telling them that when they are sitting at their table group that they should

have “Table Group” voices. That means that only someone at their table group

needs to and should hear their voice. If someone at the next table hears them or

if I hear them, then it’s too loud. Yesterday, I added “Partner voice.” They

were doing an activity in pairs and I explained that their partner was the only

one who needed to hear them. We talked about sitting close to their partner and

making sure that he/she was the only one to hear. IF WE MAKE A GENERAL STATEMENT



3) I use soft music to set the tone in my room. Justin Knight

http://www.justinknight.com/cds.htmlhas several piano Cd’s to choose from.

I use “Piano Therapy.” I tell my students if they talk they can’t hear the

music. I find that if I allow my students the opportunity to talk using level 1

(whisper voice) they can share ideas and work, too. I tell them that if they are

using level 1 the only person that will hear them is the person right next to

them. If I hear them, they know automatically that they will be told to use zero

level voice. The choice is left for them to decide.

If they come into the class using a level 2 or 3 voice, I instruct them to

return to the hall and enter again because I know they can do a better job. It’s

amazing how they respond when they are challenged or if they feel it’s their


Voice levels are the only way to go!

Discussion with the staff

centered around being proactive by

setting up a system (as the examples above that inherently

engender expectations), eliciting samples of the levels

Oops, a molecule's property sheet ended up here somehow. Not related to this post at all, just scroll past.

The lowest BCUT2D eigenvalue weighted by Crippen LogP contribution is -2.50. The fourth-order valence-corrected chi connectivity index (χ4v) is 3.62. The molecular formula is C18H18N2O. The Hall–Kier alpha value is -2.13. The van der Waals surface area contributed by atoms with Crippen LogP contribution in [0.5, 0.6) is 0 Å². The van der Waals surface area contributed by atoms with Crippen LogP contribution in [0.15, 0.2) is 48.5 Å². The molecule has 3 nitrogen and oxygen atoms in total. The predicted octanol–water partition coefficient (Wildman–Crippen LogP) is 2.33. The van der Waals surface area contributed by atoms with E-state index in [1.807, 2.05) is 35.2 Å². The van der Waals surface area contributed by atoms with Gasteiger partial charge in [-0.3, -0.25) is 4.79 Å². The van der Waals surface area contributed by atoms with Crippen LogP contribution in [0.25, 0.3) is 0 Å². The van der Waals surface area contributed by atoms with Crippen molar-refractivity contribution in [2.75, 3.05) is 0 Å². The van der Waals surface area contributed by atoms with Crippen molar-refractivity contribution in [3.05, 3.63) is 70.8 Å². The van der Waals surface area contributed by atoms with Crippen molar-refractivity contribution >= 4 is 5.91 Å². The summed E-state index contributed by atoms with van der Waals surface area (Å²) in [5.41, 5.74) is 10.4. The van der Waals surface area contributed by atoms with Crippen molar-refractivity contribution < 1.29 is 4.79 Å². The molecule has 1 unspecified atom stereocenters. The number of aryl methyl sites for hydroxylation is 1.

from the students, and then practicing the acceptable


For eliminating noise when in the hallways, set up the

procedure by having students line up and then elicit a

course of action in case someone were to talk during the “no

talking in the hallway” on the way to the cafeteria.

The importance of ELICITING a “consequence” ahead of time

cannot be over emphasized. When students have set up the

procedures and then don’t follow them, adversarial

relationship are not developed when consequences are

enforced. For example, if a student were to talk on the way

to the cafeteria and the “consequence” were to go to the

front or the rear of the line, a pause and a look by the

teacher actuates the student to voluntarily follow the

“consequence.” Again, this would have been practiced in the

classroom before leaving for lunch.


You can share and learn more about the




Learning a procedure for

responding appropriately to

impulses is described on the Impulse Management link at


Return to Top



“This is the best year I

have had in the 25 years of being a principal. Behavior has not been a problem

this year. Our students are learning to solve their problems in a positive way.

We find that with the proper instruction, students can monitor their own

behavior and make responsible choices without the use of punishment and


Phelps Wilkins, Principal

Eisenhower Elementary School, Mesa, AZ

A descriptive table of

contents of the book describing the approach, three selected sections, and

additional items of interest are posted at: